The east coast may still be flooded with more water than they know what to do with, but the south is still experiencing record-breaking temperatures in the triple digits, extending the drought considerably longer than expected. Experts claim this severe dry spell could go on well into next year, intensifying throughout Alabama and Georgia in particular.
The drought is inching toward the east, with Hurricane Irene rainfall offering a bit of relief, however devastating, to some eastern states at risk of getting hit with the drought.
Texas has experienced the worst hit, with 2011 the driest calendar year since the 19th century when weather records began. 95.04% of the state is at a level of extreme and exceptional drought, according to the Drought Monitor.
Lack of rainfall has dried the soil right up, killing crops and leaving livestock with little to nothing in the ground to eat or drink. Wildfires have engulfed thousands of acres, leaving more than $5 billion worth of damages.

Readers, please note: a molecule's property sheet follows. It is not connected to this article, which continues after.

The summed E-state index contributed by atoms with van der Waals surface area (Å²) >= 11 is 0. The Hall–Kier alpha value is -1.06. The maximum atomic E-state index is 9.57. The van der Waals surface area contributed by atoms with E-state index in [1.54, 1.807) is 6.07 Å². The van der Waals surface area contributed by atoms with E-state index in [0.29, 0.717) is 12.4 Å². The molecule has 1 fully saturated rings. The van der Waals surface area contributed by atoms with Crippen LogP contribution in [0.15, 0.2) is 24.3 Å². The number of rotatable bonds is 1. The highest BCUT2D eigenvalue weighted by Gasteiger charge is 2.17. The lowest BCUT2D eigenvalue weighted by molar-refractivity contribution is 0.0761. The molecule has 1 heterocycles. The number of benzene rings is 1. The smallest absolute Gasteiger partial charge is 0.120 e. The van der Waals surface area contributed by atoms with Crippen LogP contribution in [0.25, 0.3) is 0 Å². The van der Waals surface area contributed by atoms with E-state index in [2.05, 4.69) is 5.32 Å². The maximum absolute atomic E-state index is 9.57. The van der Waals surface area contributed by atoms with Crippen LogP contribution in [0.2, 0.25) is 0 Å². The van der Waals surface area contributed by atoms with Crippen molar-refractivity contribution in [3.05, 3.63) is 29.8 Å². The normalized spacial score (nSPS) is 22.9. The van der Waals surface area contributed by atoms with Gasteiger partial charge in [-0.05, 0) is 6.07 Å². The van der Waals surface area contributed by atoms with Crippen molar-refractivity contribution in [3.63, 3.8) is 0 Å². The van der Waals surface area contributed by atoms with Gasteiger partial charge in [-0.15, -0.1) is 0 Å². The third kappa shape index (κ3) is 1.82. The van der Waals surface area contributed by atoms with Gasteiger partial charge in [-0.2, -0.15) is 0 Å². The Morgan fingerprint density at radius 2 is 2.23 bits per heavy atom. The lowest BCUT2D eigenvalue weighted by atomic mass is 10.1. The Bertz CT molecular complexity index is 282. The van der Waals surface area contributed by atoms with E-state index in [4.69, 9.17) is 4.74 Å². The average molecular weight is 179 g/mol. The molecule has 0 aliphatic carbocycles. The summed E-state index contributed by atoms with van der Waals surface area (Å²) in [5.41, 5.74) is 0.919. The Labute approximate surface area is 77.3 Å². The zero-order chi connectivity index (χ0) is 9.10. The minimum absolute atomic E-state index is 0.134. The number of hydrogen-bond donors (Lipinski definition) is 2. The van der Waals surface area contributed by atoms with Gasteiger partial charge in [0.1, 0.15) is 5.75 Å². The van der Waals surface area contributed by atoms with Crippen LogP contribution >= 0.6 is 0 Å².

Oklahoma also experienced extreme and exceptional drought over 85.37% of the land. Wheat farmers have questioned whether or not to bother planting new crops for the coming autumn season, since the majority of soil is lacking necessary moisture needed by the plants. No wonder Monsanto is about to take advantage by launching genetically modified, drought-resistant corn.
In Louisiana, extreme and exceptional drought has reached 59.50% of the state.
The drought continues to escalate with each day that reaches temperatures over 100 degrees Fahrenheit. Texas has recorded more than 80 days of 100+ degree weather, and Wichita, Kansas has recorded 50. As of last Thursday, temperatures were still reaching more than 100 degrees throughout the Plains.